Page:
The Great State of Washington During WWII
Despite a wartime population of only 1.7 million (which equates to 28 people per square mile), Washington State more than “did its bit” for the WWII war effort. From the manufacturing and production of war materiel to housing POWs and providing food for the armed forces, Washington was a busy place to live!
Manufacturing: Fifteen shipyards peppered the coastline and rivers of Washington, producing thousands Liberty ships, aircraft carriers, LSTs, transport, and cargo ships. The Pacific Car and Foundry manufactured hundreds of Sherman tanks, the mostly widely used medium tank by U.S. and Western Allied troops. Then there was the Boeing Company that made thousands of B-17 and B-29 bombers. According to one report, floor space of Seattle based aircraft companies increased from 800,000 square feet to 4.1 million square feet by the end of the war.
War Materiel: In the eastern part of the state, Hanford designed the plane and refined the plutonium for the bombs that were dropped on Japan in 1945. Additionally, at the beginning of the war the state had no aluminum production, but by war’s end, Washington was the third largest producer of the metal. Lumber was also in huge demand, and the state stepped up. Billions of board-feet were milled to build barracks, minesweepers, barges, training planes, and much more.
Food: The fishing industry had always played a large part in the state’s economy, and continued to do so. In addition to salmon and halibut many other seafood was harvested. The army and navy purchased nearly all the tinned salmon the state could produce. Washington was also a leading agricultural state. Improvements in dehydration processes, allowed the state to ship dried fruit, vegetables, milk, and eggs to troops worldwide. An estimated four hundred million pounds of dried eggs left the state annually!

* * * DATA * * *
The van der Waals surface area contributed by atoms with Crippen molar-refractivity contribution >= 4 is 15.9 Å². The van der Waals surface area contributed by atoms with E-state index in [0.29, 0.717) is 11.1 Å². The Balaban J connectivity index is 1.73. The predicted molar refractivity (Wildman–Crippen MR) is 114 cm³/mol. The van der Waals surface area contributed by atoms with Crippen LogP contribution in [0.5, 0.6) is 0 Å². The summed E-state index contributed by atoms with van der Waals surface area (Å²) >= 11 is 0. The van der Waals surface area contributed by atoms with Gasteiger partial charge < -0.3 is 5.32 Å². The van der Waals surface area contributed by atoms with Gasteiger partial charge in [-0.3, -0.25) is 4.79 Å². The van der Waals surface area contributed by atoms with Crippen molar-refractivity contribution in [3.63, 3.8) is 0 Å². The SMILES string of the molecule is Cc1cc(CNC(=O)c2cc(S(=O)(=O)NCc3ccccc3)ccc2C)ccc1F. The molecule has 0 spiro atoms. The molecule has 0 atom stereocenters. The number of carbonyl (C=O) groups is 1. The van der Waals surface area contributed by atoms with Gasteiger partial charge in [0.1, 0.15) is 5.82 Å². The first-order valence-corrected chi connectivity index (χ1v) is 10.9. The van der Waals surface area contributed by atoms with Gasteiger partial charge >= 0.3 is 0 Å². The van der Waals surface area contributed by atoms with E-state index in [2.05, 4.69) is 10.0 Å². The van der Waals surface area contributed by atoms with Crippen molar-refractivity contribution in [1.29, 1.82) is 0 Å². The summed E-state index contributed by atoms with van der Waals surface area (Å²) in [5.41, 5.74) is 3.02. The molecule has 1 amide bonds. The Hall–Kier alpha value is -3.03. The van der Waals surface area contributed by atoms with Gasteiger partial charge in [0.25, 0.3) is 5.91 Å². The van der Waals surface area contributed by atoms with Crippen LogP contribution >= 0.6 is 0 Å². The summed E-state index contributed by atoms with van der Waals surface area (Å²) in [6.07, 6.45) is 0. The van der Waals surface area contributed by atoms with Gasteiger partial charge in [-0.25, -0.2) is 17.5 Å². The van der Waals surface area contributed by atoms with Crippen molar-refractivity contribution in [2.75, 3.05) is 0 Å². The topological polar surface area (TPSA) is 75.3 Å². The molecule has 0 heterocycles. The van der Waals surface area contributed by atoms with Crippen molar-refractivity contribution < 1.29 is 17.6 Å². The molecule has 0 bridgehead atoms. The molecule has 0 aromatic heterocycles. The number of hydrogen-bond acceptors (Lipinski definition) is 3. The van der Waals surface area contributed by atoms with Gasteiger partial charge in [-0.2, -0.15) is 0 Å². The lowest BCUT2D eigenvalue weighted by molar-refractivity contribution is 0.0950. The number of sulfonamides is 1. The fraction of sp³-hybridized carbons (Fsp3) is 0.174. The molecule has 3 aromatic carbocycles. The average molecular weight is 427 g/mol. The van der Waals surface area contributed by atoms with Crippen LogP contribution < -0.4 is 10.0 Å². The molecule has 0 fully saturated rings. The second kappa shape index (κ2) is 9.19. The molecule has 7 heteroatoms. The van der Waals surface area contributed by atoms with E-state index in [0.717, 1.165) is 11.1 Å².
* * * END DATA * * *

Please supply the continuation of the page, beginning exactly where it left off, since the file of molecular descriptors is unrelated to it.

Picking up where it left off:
POWs: Nine POW camps at various locations around the state housed thousands of enemy troops. The state’s remoteness and fair treatment of prisoners resulted in very few escape attempts. One story is told about a prisoner who snuck out by hanging on the underside of a truck as it was leaving camp. The man lived with a woman for two weeks, but after an argument turned himself in. Prisoners performed a variety of jobs and paid eighty cents an hour for their efforts.
Internment Camps: After the implementation of Executive Order 9066, Seattle’s “Japan Town” was emptied and by all reports, never recovered. Many Japanese-Americans operated farms, and the strawberry industry was severely impacted when these families were moved out of Bellevue. Three “enemy alien” internment camps were created. McNeil Island Federal Penitentiary held Japanese individuals, Seattle INS Detention Facility held Italian and Japanese, and Fort Meriwether German, Italian, and Japanese.
Washington State also sent its sons and daughters to serve, and more than 6,200 lost their lives.
Have you ever visited this beautiful state?